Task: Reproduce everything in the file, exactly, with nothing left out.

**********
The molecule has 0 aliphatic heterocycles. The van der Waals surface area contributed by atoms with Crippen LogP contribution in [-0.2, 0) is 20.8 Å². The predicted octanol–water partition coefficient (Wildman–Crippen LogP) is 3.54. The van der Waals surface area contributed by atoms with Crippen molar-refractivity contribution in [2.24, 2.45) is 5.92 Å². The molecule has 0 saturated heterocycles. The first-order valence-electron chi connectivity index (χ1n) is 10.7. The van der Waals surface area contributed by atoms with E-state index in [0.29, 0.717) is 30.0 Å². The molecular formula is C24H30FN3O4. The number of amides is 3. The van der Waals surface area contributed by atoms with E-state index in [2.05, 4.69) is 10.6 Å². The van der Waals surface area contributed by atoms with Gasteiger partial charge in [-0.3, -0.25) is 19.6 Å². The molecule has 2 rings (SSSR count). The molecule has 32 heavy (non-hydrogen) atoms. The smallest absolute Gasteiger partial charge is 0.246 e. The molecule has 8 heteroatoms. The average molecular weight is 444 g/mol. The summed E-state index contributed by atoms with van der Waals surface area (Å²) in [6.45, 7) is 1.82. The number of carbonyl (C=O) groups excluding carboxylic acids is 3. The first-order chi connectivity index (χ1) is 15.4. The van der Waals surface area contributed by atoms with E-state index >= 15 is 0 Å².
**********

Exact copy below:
The molecule has 0 aliphatic heterocycles. The van der Waals surface area contributed by atoms with Crippen LogP contribution in [-0.2, 0) is 20.8 Å². The predicted octanol–water partition coefficient (Wildman–Crippen LogP) is 3.54. The van der Waals surface area contributed by atoms with Crippen molar-refractivity contribution in [2.24, 2.45) is 5.92 Å². The molecule has 0 saturated heterocycles. The first-order valence-electron chi connectivity index (χ1n) is 10.7. The van der Waals surface area contributed by atoms with E-state index in [0.29, 0.717) is 30.0 Å². The molecular formula is C24H30FN3O4. The number of amides is 3. The van der Waals surface area contributed by atoms with E-state index in [2.05, 4.69) is 10.6 Å². The van der Waals surface area contributed by atoms with Gasteiger partial charge in [-0.3, -0.25) is 19.6 Å². The molecule has 2 rings (SSSR count). The molecule has 32 heavy (non-hydrogen) atoms. The smallest absolute Gasteiger partial charge is 0.246 e. The molecule has 8 heteroatoms. The average molecular weight is 444 g/mol. The summed E-state index contributed by atoms with van der Waals surface area (Å²) in [6.45, 7) is 1.82. The number of carbonyl (C=O) groups excluding carboxylic acids is 3. The first-order chi connectivity index (χ1) is 15.4. The van der Waals surface area contributed by atoms with E-state index >= 15 is 0 Å².